One of my happiest memories in Peru
After lunch, its back onto the road for a 2 ½ hour drive to Nazca. Spend the evening relaxing; as if you chose to fly over the Nazca lines then its another early pick up.
There are many myths and theories as to how and why the Nazca lines were created, yet no theory has been confirmed. Its believed they have been around since 500BCE, with the most recent one being discovered in 2011.
A flight over this UNESCO World Heritage site needs to be thought through carefully, and make sure you choose a reputable company, as many did not comply with health and safety standards resulting in crashes over the years. Thank fully now it’s a well-oiled machine. But again, do your research.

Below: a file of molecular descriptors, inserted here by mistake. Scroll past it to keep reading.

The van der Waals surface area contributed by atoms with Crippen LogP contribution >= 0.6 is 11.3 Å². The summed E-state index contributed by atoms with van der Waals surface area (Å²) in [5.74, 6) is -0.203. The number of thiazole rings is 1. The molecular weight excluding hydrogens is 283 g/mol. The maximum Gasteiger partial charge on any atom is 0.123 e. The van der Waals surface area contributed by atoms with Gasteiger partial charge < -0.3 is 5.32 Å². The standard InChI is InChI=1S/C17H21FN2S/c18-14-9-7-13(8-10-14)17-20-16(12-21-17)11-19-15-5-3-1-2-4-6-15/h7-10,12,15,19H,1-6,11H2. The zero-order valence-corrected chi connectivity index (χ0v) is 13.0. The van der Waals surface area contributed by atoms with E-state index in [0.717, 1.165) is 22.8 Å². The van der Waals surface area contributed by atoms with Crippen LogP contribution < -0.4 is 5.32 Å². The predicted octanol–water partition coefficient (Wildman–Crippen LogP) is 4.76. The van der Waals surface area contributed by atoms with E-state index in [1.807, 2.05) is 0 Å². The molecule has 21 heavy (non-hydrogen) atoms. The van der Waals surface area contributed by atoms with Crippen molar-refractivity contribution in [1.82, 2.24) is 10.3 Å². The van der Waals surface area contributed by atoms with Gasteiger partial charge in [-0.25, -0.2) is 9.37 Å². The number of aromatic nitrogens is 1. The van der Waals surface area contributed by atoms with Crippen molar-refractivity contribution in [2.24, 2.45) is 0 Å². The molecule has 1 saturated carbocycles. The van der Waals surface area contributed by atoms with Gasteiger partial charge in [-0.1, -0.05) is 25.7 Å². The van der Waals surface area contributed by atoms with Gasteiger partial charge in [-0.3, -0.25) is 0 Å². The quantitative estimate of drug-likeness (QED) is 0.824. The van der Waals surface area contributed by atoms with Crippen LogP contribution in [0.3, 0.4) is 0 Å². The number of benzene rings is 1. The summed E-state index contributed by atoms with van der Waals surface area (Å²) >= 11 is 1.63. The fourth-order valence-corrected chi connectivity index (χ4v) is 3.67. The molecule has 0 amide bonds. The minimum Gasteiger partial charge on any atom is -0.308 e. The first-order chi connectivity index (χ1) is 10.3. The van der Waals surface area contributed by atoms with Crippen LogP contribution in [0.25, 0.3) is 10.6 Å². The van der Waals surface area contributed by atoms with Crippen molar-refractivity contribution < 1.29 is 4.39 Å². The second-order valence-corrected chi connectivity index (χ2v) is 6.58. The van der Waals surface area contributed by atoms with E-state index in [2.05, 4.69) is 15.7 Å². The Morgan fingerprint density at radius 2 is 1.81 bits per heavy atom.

No jumbo jets on this flight!
Most aircrafts are propeller planes sitting 6 (including the two pilots). You will wear headsets with microphones, so everyone can communicate.
It’s a magical flight as you see a hummingbird, condor, monkey, whale, human, spider, dog, tree and hands staring up at you. The pilots will talk you through the theories and no doubt you will come up with some of your own. How-ever they appeared, they are breath taking.
Flying over the Nazca Lines
You'll be finished by lunchtime, and can either head back to Lima, or get the night bus onto Arequipa as we did, and that is where part two of Peru will pick up. Stay tuned.......